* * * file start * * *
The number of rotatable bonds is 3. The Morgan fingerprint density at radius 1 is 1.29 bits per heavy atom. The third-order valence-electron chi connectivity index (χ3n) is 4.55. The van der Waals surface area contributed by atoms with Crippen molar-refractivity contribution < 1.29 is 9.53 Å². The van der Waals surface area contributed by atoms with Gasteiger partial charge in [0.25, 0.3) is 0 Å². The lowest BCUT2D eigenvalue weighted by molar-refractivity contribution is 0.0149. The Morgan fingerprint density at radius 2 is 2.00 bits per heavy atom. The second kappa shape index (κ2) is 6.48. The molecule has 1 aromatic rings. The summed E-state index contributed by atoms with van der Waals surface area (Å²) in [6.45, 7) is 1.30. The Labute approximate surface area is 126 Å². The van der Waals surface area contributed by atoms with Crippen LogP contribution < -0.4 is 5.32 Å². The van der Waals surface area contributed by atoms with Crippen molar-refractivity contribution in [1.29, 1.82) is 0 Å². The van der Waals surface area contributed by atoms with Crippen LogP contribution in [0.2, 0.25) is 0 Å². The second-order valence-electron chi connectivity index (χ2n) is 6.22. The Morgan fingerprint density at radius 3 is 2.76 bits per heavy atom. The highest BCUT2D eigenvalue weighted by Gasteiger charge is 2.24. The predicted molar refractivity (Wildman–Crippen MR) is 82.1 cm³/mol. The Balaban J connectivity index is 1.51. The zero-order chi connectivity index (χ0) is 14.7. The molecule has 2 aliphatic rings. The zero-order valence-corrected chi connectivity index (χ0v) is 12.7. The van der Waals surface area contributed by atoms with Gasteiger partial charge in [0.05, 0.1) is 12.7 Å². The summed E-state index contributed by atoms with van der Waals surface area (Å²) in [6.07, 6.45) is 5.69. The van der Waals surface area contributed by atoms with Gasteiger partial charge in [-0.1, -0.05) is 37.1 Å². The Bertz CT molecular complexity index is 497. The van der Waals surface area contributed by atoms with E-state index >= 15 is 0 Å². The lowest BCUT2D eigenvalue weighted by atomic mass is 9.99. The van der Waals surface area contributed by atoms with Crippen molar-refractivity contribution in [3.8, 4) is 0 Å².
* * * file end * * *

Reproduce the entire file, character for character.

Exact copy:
The number of rotatable bonds is 3. The Morgan fingerprint density at radius 1 is 1.29 bits per heavy atom. The third-order valence-electron chi connectivity index (χ3n) is 4.55. The van der Waals surface area contributed by atoms with Crippen molar-refractivity contribution < 1.29 is 9.53 Å². The van der Waals surface area contributed by atoms with Gasteiger partial charge in [0.25, 0.3) is 0 Å². The lowest BCUT2D eigenvalue weighted by molar-refractivity contribution is 0.0149. The Morgan fingerprint density at radius 2 is 2.00 bits per heavy atom. The second kappa shape index (κ2) is 6.48. The molecule has 1 aromatic rings. The summed E-state index contributed by atoms with van der Waals surface area (Å²) in [6.45, 7) is 1.30. The Labute approximate surface area is 126 Å². The van der Waals surface area contributed by atoms with Crippen LogP contribution < -0.4 is 5.32 Å². The van der Waals surface area contributed by atoms with Crippen molar-refractivity contribution in [1.29, 1.82) is 0 Å². The van der Waals surface area contributed by atoms with Crippen LogP contribution in [0.2, 0.25) is 0 Å². The second-order valence-electron chi connectivity index (χ2n) is 6.22. The Morgan fingerprint density at radius 3 is 2.76 bits per heavy atom. The highest BCUT2D eigenvalue weighted by Gasteiger charge is 2.24. The predicted molar refractivity (Wildman–Crippen MR) is 82.1 cm³/mol. The Balaban J connectivity index is 1.51. The zero-order chi connectivity index (χ0) is 14.7. The molecule has 2 aliphatic rings. The zero-order valence-corrected chi connectivity index (χ0v) is 12.7. The van der Waals surface area contributed by atoms with Gasteiger partial charge in [0.05, 0.1) is 12.7 Å². The summed E-state index contributed by atoms with van der Waals surface area (Å²) in [6.07, 6.45) is 5.69. The van der Waals surface area contributed by atoms with Gasteiger partial charge in [-0.1, -0.05) is 37.1 Å². The Bertz CT molecular complexity index is 497. The van der Waals surface area contributed by atoms with E-state index >= 15 is 0 Å². The lowest BCUT2D eigenvalue weighted by atomic mass is 9.99. The van der Waals surface area contributed by atoms with Crippen molar-refractivity contribution in [3.8, 4) is 0 Å².